The radiographer removes the cannula from your arm before you leave.

You then go back to the ward if you are an inpatient or go home. You can eat and drink normally.  

Getting your results

Ask your doctor when to expect your results and how you will receive them. 

Waiting for test results can be a worrying time. You might have contact details for a specialist nurse and you can ask them for information. It may help to talk to a close friend or relative about how you feel.

For support and information, you can also contact the Cancer Research UK nurses on freephone 0808 800 4040. The lines are open from 9am to 5pm, Monday to Friday.

Possible risks

A CT scan is a safe test for most people but like all medical tests it has some possible risks. Your doctor and radiographer make sure the benefits of having the test outweigh these risks.

Allergic reaction

Rarely, people have an allergic reaction to the contrast medium. This most often starts with weakness, sweating and difficulty breathing. Tell your radiographer immediately if you feel unwell.

Bruising and swelling

You might get a small bruise around the area where they put the needle in.

There's a risk that the contrast medium will leak outside the vein. This can cause swelling and pain in your hand or arm but it’s rare.

Kidney problems

There is a small risk that the contrast medium can affect your kidneys. Your radiographer checks your most recent blood test results before your scan to make sure your kidneys are working well.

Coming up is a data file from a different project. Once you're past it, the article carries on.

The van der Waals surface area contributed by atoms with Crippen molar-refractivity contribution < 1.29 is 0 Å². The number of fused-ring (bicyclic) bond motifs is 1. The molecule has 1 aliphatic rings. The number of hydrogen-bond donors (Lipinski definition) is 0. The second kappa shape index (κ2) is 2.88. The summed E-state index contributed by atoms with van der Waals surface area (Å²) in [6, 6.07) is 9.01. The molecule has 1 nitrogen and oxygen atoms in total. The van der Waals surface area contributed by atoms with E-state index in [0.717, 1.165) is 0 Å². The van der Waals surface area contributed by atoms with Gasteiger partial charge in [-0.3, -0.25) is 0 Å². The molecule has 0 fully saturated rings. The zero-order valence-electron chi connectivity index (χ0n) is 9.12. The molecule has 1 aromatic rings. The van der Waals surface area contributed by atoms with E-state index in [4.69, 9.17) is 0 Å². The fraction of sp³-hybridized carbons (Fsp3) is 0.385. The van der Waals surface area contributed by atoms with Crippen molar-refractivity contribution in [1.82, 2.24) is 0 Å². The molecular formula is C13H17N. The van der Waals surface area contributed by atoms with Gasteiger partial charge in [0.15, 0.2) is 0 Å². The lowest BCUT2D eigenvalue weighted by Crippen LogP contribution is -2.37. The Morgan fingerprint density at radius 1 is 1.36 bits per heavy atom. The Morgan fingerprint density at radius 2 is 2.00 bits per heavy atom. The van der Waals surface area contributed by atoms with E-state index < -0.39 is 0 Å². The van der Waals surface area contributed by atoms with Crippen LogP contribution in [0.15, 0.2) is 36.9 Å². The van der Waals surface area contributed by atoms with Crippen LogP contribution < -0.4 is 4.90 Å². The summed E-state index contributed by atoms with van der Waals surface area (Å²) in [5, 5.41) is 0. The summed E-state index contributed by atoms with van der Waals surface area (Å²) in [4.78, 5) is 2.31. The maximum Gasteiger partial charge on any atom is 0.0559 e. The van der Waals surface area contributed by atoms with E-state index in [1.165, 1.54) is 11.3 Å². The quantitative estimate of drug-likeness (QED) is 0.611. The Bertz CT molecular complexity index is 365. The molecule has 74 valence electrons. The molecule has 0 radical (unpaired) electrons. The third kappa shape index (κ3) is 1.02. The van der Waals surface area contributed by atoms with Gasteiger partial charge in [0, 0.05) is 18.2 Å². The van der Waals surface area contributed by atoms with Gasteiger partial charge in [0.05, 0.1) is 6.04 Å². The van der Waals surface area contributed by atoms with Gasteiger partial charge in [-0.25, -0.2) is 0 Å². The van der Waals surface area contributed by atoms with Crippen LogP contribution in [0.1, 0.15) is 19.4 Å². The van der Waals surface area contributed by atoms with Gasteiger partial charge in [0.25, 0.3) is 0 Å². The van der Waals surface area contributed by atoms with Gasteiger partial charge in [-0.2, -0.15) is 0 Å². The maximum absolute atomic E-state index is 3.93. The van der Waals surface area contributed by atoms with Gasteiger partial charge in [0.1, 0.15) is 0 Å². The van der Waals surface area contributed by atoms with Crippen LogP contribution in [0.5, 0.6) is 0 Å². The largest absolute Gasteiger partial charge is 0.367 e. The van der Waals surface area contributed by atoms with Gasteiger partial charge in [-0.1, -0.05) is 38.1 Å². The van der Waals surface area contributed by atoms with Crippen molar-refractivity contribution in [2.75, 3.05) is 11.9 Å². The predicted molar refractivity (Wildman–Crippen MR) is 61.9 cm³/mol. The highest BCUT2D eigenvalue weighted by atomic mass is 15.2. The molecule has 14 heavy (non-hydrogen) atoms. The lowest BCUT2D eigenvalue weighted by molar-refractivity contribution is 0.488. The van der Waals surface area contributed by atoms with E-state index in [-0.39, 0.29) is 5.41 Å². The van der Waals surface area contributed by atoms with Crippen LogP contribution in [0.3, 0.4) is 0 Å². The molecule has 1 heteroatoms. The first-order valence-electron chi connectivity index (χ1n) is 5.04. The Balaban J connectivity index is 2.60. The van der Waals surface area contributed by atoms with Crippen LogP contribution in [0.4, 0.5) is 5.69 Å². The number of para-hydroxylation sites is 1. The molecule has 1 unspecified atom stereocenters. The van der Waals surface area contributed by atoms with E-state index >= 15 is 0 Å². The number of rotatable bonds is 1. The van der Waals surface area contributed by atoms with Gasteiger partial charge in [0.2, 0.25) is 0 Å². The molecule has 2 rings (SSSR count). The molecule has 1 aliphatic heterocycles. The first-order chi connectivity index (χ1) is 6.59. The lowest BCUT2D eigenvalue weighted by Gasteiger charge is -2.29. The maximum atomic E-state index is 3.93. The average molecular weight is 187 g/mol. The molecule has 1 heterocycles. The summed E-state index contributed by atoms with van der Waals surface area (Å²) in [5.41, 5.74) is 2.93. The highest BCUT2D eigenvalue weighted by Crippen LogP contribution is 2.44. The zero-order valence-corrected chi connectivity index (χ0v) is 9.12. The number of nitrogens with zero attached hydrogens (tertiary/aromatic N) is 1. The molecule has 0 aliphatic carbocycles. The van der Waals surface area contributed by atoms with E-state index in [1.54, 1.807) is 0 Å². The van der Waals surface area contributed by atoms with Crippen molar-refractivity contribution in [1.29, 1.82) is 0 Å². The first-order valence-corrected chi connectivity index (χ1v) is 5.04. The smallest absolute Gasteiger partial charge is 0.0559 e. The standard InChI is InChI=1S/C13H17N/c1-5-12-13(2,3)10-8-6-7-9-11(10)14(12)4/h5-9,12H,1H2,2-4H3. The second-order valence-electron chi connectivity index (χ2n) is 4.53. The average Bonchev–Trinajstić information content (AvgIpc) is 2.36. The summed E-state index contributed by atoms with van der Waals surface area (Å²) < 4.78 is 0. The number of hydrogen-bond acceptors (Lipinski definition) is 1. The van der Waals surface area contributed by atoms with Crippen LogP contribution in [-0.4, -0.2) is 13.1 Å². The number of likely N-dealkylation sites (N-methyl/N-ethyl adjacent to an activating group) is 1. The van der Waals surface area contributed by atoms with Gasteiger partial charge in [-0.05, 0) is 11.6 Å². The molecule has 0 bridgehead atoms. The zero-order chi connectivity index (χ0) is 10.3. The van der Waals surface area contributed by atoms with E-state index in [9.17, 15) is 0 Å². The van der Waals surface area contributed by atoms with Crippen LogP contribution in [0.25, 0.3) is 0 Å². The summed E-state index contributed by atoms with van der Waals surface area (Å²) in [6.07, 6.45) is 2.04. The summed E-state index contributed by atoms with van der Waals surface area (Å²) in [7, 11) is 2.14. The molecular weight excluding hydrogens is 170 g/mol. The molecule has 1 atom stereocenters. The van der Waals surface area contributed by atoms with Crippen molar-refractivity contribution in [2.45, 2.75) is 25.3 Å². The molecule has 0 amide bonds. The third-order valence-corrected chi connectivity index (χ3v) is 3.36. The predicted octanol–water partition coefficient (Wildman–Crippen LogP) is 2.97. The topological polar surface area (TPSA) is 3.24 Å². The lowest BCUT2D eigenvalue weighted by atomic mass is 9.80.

Radiation

Exposure to radiation during a CT scan can slightly increase your risk of developing cancer in the future. Talk to your doctor if this worries you.

Pregnancy

Pregnant women should only have CT scans in emergencies. Contact the department as soon as you can before the scan if you are pregnant or think that you might be.

Last reviewed: 
01 Jun 2021
Next review due: 
01 Jun 2024
  • Iodinated Contrast Media Guideline
    The Royal Australian and New Zealand College of Radiologists, March 2018

  • Acute lymphoblastic leukaemia in adult patients: ESMO Clinical Practice Guidelines for diagnosis, treatment and follow up
    D Hoezler and others
    Annals of Oncology, 2016. Volume 27, Supplement 5, Pages 69 to 82

  • The Royal Marsden Manual of Clinical Nursing Procedures, Professional Edition (10th Edition)
    S Lister, H Hofland and H Grafton
    Wiley-Blackwell, June 2020

  • BMJ Best Practice Acute lymphocytic leukaemia
    BMJ Publishing Group Ltd, last updated March 2021

  • Recommendations for cross-sectional imaging in cancer management (2nd Edition)
    Royal College of Radiologists, July 2014

  • The information on this page is based on literature searches and specialist checking. We used many references and there are too many to list here. Please contact patientinformation@cancer.org.uk with details of the particular issue you are interested in if you need additional references for this information.

Related links